The MitraClip percutaneous device was associated with improved N-terminal pro-brain natriuretic peptide levels in a cohort of patients with a cardiac resynchronization therapy device and severe mitral regurgitation, according to recent findings.
The researchers noted that mitral regurgitation ≥3+ and left ventricular dyssynchrony among patients with HF may signify failure of response to cardiac resynchronization therapy (CRT), and that the MitraClip (Abbott Vascular) may be effective in patients with high surgical risk.
The current analysis included 42 patients at a single center. Clinicians compared 1-year and 2-year mortality outcomes with those predicted by the Seattle Heart Failure Model and the Meta-Analysis Global Group in Chronic Heart Failure using baseline data from when the device was implanted.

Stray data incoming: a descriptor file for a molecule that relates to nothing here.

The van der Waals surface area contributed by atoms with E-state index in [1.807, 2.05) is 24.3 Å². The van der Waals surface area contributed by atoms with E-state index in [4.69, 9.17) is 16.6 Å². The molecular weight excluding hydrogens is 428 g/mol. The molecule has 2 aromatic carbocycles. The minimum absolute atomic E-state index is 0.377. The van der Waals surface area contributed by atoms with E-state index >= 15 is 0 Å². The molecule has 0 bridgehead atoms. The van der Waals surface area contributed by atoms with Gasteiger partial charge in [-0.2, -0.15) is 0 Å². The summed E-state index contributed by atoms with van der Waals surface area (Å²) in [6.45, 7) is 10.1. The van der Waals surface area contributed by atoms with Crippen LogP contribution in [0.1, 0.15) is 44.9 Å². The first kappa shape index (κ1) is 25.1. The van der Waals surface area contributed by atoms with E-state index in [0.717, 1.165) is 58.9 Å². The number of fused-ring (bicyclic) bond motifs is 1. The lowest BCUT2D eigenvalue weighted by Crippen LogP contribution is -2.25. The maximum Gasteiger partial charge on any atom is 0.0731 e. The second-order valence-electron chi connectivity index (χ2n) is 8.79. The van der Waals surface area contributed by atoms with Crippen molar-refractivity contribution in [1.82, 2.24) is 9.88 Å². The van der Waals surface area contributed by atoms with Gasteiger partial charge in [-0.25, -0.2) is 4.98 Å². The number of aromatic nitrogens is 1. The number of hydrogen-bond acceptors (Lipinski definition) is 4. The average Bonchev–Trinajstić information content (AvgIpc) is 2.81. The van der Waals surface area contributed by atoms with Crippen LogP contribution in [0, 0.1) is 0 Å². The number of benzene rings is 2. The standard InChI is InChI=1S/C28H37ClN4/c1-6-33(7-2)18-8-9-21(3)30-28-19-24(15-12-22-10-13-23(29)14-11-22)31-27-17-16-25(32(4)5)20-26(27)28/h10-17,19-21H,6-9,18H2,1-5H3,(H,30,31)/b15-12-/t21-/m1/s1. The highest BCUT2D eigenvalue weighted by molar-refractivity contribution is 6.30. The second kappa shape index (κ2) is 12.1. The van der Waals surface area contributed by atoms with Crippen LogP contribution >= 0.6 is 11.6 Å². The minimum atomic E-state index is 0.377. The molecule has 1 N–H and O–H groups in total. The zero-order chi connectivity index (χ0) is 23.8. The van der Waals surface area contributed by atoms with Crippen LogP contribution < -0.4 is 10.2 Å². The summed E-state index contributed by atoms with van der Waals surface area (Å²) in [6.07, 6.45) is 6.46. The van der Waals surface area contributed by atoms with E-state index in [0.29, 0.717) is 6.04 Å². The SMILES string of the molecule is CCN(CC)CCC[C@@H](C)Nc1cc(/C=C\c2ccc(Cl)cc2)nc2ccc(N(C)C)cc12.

Between CRT and implantation of the device, a median of 20.1 months (4.5-43.3) elapsed.
Nineteen patients demonstrated functional regurgitation with normal leaflets, according to the results. A degenerative mechanism for mitral regurgitation was reported in 23 patients.
The researchers did not observe a change in mean QRS duration by biventricular pacing or implantation of the MitraClip device. A number of reductions were reported in association with the device, including a decrease in median N-terminal pro-brain natriuretic peptide levels (pg/mL) from 3,923 to 2,636 (P=.02) and tricuspid regurgitation pressure gradient from 43 mm Hg to 35 mm Hg (P=.019). A reduction also occurred in LV end-diastolic volume with the MitraClip (P=.008).
An all-cause mortality rate of 25% was reported at the 2-year follow-up.
The researchers concluded that the mortality rate was not significantly different from the rate predicted by the two predictive models.
Disclosure: The researchers report financial disclosures with Abbott Vascular.